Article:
• If the playing field is two-dimensional, there's a clever trick based on the fact that there exists a clear path from the left side to the right if and only if there does not exist a continuous wall from the top to the bottom. Thus, you can label each tower (or other obstacle) depending on which, if any, side of the playing field it is connected to by a wall.

    Maintaining these labels as new towers are added is easy and quick. If a new tower would link two sides together, it would block the path of the enemies. Of course, if a tower is removed, you still have to recalculate the labels, but you only need to do that when a tower is actually destroyed, rather than every time the player merely hovers the cursor over a potential location for a new tower.

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I agree with SimonW that you should just run your pathing algorithm. For completeness, here is a trick used by Starcraft/Warcraft TD maps, which do not have a way to check if the pathing algorithm passes/fails.

Let's say enemies can come anywhere from the top of the buildable area, and have to move to anywhere below the buildable area; and there are walls to the left/right. Do a flood-fill of all towers touching the left-wall. If any towers found touch the right-wall, the path is blocked.

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it should be more like

bool checkCollision(tower)
{
if(there is tower above)
  return checkCollision(tower above);
if(there is tower below)
  return checkCollision(tower below);
...
...
...
if(wall above)
  return 1;
if(wall below)
  return 5;
...
...
...
return 0;
}

then later in your code where you want to check whether to allow placing the tower or not:

if(!checkCollision(tower above) && !checkCollision(tower below) && !checkCollision(tower left)...[check all sides]...)
  //You can place the tower
else
  //You cannot place the tower

Also, change your algorithm to add the ability to return the coordinates of which tile of wall was found adjacent to the string of towers. Checking whether the same wall tile was returned and discarding that would allow you to go through loops of towers as well.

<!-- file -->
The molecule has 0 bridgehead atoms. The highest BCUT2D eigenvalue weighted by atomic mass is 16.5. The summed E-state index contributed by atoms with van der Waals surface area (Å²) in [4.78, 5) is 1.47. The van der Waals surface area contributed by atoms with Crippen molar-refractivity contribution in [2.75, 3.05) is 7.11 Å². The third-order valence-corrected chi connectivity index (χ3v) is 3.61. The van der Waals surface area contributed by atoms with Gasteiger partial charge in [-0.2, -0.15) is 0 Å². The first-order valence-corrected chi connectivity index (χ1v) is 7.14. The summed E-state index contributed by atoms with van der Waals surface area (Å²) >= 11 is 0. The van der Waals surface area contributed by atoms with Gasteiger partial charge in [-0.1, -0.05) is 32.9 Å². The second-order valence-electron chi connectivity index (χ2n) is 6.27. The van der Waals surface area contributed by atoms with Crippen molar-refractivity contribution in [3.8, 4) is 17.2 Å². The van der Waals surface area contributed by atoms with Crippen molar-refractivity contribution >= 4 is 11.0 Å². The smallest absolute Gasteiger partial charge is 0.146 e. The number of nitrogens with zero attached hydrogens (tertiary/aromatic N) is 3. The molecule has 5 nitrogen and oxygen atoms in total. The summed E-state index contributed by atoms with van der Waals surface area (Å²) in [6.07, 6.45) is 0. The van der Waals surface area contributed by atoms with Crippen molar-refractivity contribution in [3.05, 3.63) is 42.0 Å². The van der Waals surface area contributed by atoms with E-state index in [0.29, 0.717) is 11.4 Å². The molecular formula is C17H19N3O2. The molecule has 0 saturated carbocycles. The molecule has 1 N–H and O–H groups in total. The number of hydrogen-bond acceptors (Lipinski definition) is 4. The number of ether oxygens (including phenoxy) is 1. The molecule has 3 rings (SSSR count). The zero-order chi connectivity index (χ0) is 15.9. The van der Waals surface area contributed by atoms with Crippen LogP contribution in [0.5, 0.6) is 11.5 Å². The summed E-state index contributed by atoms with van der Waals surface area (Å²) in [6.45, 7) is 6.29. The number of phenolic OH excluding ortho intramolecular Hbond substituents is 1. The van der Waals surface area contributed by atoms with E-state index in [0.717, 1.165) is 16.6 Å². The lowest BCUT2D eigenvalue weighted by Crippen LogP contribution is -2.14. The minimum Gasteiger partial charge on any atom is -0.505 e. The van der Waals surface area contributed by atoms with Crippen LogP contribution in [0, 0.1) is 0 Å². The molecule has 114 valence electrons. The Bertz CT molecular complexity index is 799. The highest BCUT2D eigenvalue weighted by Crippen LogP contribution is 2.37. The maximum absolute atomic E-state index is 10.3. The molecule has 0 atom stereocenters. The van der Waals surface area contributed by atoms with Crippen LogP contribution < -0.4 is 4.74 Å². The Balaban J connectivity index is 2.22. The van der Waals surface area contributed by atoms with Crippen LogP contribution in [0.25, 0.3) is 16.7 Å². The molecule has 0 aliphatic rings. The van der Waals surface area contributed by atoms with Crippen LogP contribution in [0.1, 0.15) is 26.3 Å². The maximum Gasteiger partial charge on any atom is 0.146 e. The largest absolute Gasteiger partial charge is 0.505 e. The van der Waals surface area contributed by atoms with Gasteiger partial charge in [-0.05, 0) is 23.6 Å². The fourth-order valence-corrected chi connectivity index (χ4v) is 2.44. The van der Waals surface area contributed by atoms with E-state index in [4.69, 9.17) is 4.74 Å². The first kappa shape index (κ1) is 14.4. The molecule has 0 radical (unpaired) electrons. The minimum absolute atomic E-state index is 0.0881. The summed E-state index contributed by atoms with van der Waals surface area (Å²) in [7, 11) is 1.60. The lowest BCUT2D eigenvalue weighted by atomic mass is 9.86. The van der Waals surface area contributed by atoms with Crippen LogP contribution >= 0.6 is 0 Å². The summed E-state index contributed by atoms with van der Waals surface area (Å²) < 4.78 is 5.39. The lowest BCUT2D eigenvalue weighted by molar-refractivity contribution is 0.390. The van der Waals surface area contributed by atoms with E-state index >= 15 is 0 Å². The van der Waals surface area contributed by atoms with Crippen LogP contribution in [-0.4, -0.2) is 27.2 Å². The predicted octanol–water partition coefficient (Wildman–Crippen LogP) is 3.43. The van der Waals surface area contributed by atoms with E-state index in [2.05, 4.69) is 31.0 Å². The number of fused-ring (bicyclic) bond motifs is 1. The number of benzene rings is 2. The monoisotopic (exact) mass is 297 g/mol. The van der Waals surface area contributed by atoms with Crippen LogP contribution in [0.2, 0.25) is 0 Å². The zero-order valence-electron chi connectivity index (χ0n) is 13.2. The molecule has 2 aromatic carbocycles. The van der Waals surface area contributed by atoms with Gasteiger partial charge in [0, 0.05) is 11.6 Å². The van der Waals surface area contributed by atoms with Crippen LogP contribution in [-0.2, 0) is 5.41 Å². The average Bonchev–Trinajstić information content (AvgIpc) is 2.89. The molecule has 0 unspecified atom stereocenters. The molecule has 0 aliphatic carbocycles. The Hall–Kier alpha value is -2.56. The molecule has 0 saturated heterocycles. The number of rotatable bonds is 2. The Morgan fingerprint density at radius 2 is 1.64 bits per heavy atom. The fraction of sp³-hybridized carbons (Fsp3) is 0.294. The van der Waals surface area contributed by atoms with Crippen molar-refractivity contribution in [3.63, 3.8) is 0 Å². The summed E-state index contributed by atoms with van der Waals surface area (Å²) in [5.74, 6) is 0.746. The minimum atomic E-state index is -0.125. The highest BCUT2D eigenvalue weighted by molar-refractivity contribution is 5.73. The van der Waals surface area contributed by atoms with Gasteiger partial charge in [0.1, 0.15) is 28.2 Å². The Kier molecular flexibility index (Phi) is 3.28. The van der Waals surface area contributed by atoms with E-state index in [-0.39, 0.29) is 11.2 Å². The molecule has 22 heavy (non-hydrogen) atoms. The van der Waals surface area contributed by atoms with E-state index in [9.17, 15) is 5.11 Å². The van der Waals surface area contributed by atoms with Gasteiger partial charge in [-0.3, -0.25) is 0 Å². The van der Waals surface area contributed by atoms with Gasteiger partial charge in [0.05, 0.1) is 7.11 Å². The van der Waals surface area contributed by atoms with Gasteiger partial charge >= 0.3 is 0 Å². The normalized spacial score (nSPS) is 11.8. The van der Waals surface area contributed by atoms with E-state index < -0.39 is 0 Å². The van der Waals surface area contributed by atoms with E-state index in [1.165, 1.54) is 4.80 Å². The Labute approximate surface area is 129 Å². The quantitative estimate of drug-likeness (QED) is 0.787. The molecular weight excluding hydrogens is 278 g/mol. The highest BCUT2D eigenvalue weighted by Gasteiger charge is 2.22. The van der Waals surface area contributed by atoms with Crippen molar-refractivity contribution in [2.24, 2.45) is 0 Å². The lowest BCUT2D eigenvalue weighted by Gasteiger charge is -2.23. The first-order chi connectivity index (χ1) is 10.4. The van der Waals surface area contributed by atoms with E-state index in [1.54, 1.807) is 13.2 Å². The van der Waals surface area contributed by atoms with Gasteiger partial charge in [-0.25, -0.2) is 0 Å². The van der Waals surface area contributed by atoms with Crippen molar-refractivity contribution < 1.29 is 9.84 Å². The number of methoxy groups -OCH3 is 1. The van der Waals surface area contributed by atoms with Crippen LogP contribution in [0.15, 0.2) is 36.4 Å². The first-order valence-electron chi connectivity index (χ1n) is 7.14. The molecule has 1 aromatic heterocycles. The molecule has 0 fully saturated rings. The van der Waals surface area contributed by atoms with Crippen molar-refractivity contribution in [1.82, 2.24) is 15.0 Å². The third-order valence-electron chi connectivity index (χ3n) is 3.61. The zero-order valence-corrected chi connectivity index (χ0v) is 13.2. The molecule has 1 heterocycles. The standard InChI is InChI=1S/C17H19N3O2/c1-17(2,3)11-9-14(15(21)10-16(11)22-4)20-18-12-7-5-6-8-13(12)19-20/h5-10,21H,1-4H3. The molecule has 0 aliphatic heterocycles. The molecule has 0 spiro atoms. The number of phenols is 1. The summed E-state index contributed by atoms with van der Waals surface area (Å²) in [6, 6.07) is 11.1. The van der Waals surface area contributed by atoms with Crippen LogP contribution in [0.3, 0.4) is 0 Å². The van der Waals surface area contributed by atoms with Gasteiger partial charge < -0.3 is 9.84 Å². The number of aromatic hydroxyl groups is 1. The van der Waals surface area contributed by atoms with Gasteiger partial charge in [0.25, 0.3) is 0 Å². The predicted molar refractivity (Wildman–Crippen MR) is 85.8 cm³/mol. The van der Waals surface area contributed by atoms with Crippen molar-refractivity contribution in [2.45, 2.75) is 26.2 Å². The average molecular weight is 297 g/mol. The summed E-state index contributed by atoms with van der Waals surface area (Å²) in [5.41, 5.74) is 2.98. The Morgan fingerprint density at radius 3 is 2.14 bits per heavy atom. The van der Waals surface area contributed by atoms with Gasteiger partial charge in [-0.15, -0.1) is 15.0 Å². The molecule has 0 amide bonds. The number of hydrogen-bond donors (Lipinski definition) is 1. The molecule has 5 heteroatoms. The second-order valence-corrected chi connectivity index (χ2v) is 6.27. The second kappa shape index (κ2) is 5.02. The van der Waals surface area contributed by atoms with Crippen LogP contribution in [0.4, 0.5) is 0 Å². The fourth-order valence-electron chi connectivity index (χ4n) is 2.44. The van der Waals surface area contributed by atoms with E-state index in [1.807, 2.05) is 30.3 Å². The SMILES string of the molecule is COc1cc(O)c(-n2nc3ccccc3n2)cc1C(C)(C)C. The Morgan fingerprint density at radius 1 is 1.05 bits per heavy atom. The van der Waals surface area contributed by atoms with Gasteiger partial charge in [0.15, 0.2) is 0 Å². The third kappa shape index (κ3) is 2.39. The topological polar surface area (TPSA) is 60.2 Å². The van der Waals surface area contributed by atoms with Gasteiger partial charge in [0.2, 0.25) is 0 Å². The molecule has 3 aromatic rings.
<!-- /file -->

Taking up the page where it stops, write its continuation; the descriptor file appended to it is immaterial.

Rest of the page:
By loop of tower I mean (don't mind my ascii art):

--------------------------
|                        |
|   TT                   |
|TTTTTTTTT               |
|       X T              |
|       T                |
|                        |
En                       Ex
|                        |
|                        |
|                        |
|________________________|

It would not let you place a tower at X. The tower above, the tower on diagonals, the tower on the right and the tower below all will report wall collisions, however the coordinate of the wall tile will be the same. This is what you need to screen out as well.

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Easy, I just built my first path finding program today, it took me a little over 2 hours and apart from declaring variables, it's only 27 lines of code including closing brackets.

program in your pathfinder an array for all your real walls, and an array for all your hipothetical walls, if a player wants to make a tower on a space, then the space selected is a hypothetical wall; Run your pathfinder to include hypothetical walls, if the program comes back with a path found then the tower can be built, if not then the tower isn't allowed to be built.

Cheers

Here's my code,

function PathFind(){

var keepgoing:Number=1;
var count:Number=1;
var smallcount:Number=0;
var keepgoing2:Boolean=false;
var startX:Array=[];
var startY:Array=[];
startX[0]=new Array();
startX[1]=new Array();
startY[0]=new Array();
startY[1]=new Array();
startX[0][1] = disc.loca;
startY[0][1] = disc.locb;
startX[1][1] = String(disc.loca)+"$";
startY[1][1] = String(disc.locb)+"$";


for(var c:Number=1; c<=keepgoing; c++){
    smallcount=0;
    for (var a:Number=1; a<=3; a++){
        for (var b:Number=1; b<=3; b++){
            if (a==2 || b==2){
                if(Space[startX[0][c]+(a-2)][startY[0][c]+(b-2)].valid==true && SpaceII[startX[0][c]+(a-2)][startY[0][c]+(b-2)]==true){
                    count++;
                    smallcount++;
                    SpaceII[startX[0][c]+(a-2)][startY[0][c]+(b-2)]=false;
                    startX[0][count]=Space[startX[0][c]+(a-2)][startY[0][c]+(b-2)].IDx;
                    startY[0][count]=Space[startX[0][c]+(a-2)][startY[0][c]+(b-2)].IDy;
                    startX[1][count]=startX[1][c]+String(Space[startX[0][c]+(a-2)][startY[0][c]+(b-2)].IDx)+"$";
                    startY[1][count]=startY[1][c]+String(Space[startX[0][c]+(a-2)][startY[0][c]+(b-2)].IDy)+"$";
                    if(Space[startX[0][c]+(a-2)][startY[0][c]+(b-2)].goal==true){
                        keepgoing2=true;
                        disc.stringA = startX[1][count].toString();
                        disc.stringB = startY[1][count].toString();
                        //thisText.text=startX[1][count] + "%" + startY[1][count] + "*";
                        success=true;
                    }                       
                }
            }
        }
    }
    if(keepgoing2==true){
        c = keepgoing;
    } else {
        keepgoing = keepgoing + smallcount;
    }
}

}

Basically, my code will create an array of paring X & Y strings, Then my moving units inherit the first successful pairing strings, and then they just disect the strings one segment at a time. Each coordinate is broken with a "$".

And the beautiful thing about the above code is that 'keepgoing' will only ever get as big as the grid size, and becomes more efficient with the more towers that are placed, it's efficiency being maximized when there is only one set path.

If you need any help with what I've got above here for you just let me know.